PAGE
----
Another wave of charter strikes: Teachers at five Chicago schools announce dates to vote on walkouts

As the Chicago Teachers Union announced that educators at five more charter schools are readying strike votes, frustrated teachers and their student supporters staged a raucous protest Monday to draw attention to their cause.

“Our members are willing and ready to strike if that’s what it takes to put these funds into the classroom,” said Mihir Garud, a ninth-grade financial literacy teacher and treasurer of the Chicago Teachers Union charter division.  He and other teachers and students were barred from attending the downtown board meeting of the Instituto Del Progreso Latino network’s two schools.

So about 30 educators and supporters filled the downtown lobby of a BMO Harris Bank to demand that their charter network, Instituto del Progreso Latino, raise teacher pay.

Building on momentum from two successful strikes of charter networks, the teachers union announced that the two Instituto del Progreso Latino schools, the Chicago High School for the Arts, Latino Youth High School and Youth Connection Leadership Academy would vote from April 8 to 11 on authorizing strikes. At those winning more than 50 percent of votes cast, teachers could walk out on May 1.

“We are not going to be treated like second-class citizens,” said Chris Baehrend, chair of the union’s charter division. “This is about improving conditions in the whole charter industry.”

Meanwhile, the union is urging its 21,000 members at district-run schools to put aside money in anticipation of a potential strike, part of a two-pronged strategy that the union hopes will change the education industry in Chicago at large.

The five charter and contract schools announcing strike vote dates represent only a small portion of the charter networks currently in negotiations. Nearly all are either trying to reach agreement on a new contract or negotiating after previous contracts expired over the summer. At one school, Urban Prep, the teachers’ labor agreement expired in November.

Here’s a rundown of which operators are negotiating now:  

  • The Chicago High School for the Arts, also known as ChiArts, is a contract school on the West Side negotiating its first labor agreement.
  • Instituto del Progreso Latino runs two high schools for nearly 1,000 students on the South West side. Both schools are bargaining on the same contract.
  • Namaste is a one-school charter in McKinley Park negotiating its first contract.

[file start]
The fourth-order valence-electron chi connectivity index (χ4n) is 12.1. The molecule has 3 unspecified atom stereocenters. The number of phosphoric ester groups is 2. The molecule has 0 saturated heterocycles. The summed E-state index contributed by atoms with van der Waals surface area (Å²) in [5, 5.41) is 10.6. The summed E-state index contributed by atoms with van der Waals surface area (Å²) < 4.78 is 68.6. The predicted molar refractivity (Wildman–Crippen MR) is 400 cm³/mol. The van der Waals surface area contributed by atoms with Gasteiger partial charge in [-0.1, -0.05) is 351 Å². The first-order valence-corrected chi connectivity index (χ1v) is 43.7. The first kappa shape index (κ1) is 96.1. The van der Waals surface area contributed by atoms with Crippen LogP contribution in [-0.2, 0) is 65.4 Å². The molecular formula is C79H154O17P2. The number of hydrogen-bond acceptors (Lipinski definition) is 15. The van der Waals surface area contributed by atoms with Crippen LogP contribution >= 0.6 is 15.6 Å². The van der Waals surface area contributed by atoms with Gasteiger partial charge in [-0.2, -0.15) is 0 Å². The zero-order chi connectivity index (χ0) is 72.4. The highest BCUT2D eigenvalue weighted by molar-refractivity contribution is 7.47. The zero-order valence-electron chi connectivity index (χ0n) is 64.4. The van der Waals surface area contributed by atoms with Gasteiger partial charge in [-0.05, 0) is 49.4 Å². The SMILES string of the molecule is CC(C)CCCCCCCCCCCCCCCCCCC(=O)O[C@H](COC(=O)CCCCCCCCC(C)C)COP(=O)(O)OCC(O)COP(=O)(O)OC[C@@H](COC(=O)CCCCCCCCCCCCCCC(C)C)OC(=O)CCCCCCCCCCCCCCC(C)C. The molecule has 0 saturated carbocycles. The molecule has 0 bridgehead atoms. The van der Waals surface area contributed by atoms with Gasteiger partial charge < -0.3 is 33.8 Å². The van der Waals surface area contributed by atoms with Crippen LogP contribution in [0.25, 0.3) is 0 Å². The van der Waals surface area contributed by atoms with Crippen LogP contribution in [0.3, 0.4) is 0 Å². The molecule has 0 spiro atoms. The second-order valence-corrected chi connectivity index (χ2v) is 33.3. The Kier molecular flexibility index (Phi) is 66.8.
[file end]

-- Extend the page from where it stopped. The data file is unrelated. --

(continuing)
• Youth Connection Charter School contracts with several entities to run its 19 charter schools around the state. In Chicago, it has three schools where teachers are represented by the union: one run by Aspira, another run by Pilsen Wellness Center, and the Youth Connection Leadership Academy is run directly by the network.
  • Teachers at three schools owned and managed by Aspira are bargaining one contract together, along with another school owned by Youth Connection Charter School but run by Aspira.
  • Pilsen Wellness Center runs one high school, Latino Youth High School, that is owned by Youth Connection Charter School.
  • Urban Prep operates three all-male charter high schools. The district voted to close one of its school, Urban Prep West, but was overruled by the state charter commission last week. Union officials say the labor agreement is likely to remain in place.

Among the demands of the groups are more resources for classrooms, a pay bump that would bring their wages closer to that of district-employed teachers, and better counseling or nursing support for students.

Chicago has been at the forefront of the charter labor movement. It was home to the first-ever charter teachers strike, at Acero schools in December, and a second one at four Chicago International Charter Schools in February.

Experts say this is only the start of a broader trend of non-unionized teachers, or those in more precarious jobs at charter schools, turning to unions as a way to improve working conditions.

“More charter teachers may strongly consider organizing after seeing what a short strike can get them,” said Steven Ashby, a labor professor at the University of Illinois at Urbana-Champaign. “For those that are already unionized, I think they may be less likely to take tiny, incremental change, and instead look at the example of Chicago and say: Look, we can really win.”

For Aurelius Raines II, an 11th- and 12th-grade physics teacher at Instituto Health Sciences Career Academy, the threat of a strike was one of the few options he saw to force management to deal with dire teacher turnover after more than six months of negotiations.

“I have had to go into classrooms and teach classes where students have had substitute teachers for weeks,” Raines said. “It is unacceptable. I shouldn’t have to fight with my administration to educate my students.”